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Senators Say Congress Should Act To Reduce Sexual Assault In The Military


Is the U.S. military prosecuting sexual assault allegations effectively? In 2019, there were around 7,800 reports involving service members. Only 7% of cases pursued resulted in a conviction. That's according to the Defense Department. Senator Kirsten Gillibrand would like a change, and to that end, she's unveiling a bill tomorrow with the backing of Republican Senator Joni Ernst of Iowa. Senator Gillibrand, good morning, and thanks for being with us.


KING: How does the military handle allegations of assault, currently?

GILLIBRAND: So today, after the military police conduct an investigation, they give their file to the commander, to senior-level commanders, and then they decide whether or not to prosecute the case. We believe that because that decision rests within the command, a lot of survivors do not come forward because oftentimes the command climate is not supportive. They also will say they won't come forward because they believe the command may well be biased. Commanders are typically not lawyers. They have the help of their JAGs, who are generalists, who often spend very little time in criminal justice.

And what we found over the last 10 years is that they just aren't picking the right cases to go to trial. They're not trying enough cases. And very few cases are ending in conviction. And despite so many reforms that we've put in place over the last eight years, things just aren't getting better. And survivors have no faith in the system.

KING: Not picking the right cases, not prosecuting the right cases. Do you think that is deliberate, or are commanders just ill-equipped to do this?

GILLIBRAND: I think it's a little of both.


GILLIBRAND: They're certainly not lawyers, and they're not criminal justice lawyers. But oftentimes there is bias when it's a he-said, she-said case. And I've looked at every case, several years, at four of the largest military bases to see how do these cases turn out. When it's he-said, she-said, more often than not, they believe the he, the perpetrator. The perpetrator is often more senior, more valuable to the unit. And when you are a sexual assault predator, you often will target your victim. You'll target your victim by choosing someone very junior, someone who maybe has a credibility issue, someone you could easily give alcohol to or drugs to. And predators tend to be recidivists. They do these crimes over and over again. And unfortunately, sometimes these predators are very good at their day jobs. And so as a consequence, it's very hard for these commanders to sift through complex cases.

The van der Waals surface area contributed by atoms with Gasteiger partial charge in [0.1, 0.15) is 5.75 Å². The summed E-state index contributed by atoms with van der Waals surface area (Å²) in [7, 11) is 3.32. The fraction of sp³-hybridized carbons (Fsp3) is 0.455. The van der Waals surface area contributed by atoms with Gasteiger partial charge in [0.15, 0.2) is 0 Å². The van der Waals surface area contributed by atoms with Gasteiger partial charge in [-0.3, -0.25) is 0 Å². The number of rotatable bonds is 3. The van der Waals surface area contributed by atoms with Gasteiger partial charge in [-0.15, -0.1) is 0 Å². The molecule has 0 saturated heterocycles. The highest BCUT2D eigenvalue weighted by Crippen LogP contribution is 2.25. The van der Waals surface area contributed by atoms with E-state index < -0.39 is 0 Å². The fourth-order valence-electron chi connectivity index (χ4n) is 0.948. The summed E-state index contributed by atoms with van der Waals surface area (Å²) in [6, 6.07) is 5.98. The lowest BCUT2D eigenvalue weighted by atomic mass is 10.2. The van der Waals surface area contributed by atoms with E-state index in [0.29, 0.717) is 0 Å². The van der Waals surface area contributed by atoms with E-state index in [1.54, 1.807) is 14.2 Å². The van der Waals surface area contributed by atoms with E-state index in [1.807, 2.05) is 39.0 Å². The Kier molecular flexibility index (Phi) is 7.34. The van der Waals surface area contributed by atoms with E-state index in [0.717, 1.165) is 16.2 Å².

These are among the hardest cases for any prosecutor to prosecute effectively. But we believe that if you gave the decision to trained military prosecutors, they would make a better decision. They would pick the right cases to move forward to trial, and more cases would end in conviction. And if you want to change the culture and start convicting predators and rapists and make sure they go to jail, that will send a message that this crime is not tolerated.

KING: So your solution is trained military prosecutors. Is that a job that currently exists, or is your bill arguing that there just needs to be a new position created?

GILLIBRAND: No, they already exist. They already are responsible for, ultimately, trying the case. But because the commander has all the authority - they pick the judge, the jury, the prosecutor and the defense counsel. They look at the file, and they decide whether the case goes to trial. Survivors, unfortunately, feel that that decision that they make is biased or unfair, and enough cases aren't going to trial, and enough cases aren't ending in conviction.

So we looked at other countries and how they handle these cases, and a lot of our allies long ago took this decision out of the chain of command and gave it to trained military prosecutors for all serious crimes because they believe that that professionalism was fairer, both for the plaintiff and the defendant. Some countries did it just for defendants' rights because they felt that if the commander could put you to jail for more than a year, that that decision had to be fair.

KING: OK. This is now a bipartisan effort. Republican Senator Joni Ernst has signed on. How important is that?

GILLIBRAND: It's very important because this has to be widely bipartisan. There's very few bills in the Senate today where you have both Rand Paul and Mitch McConnell and Ted Cruz, as well as Chuck Schumer and Bernie Sanders and Elizabeth Warren. And adding Joni Ernst, a combat veteran, only female combat veteran in the Republican Party in the Senate, to this bill is very powerful.

KING: Senator Kirsten Gillibrand of New York joining us this morning on Skype. Thank you so much for your time. We appreciate it.

GILLIBRAND: Thank you. Transcript provided by NPR, Copyright NPR.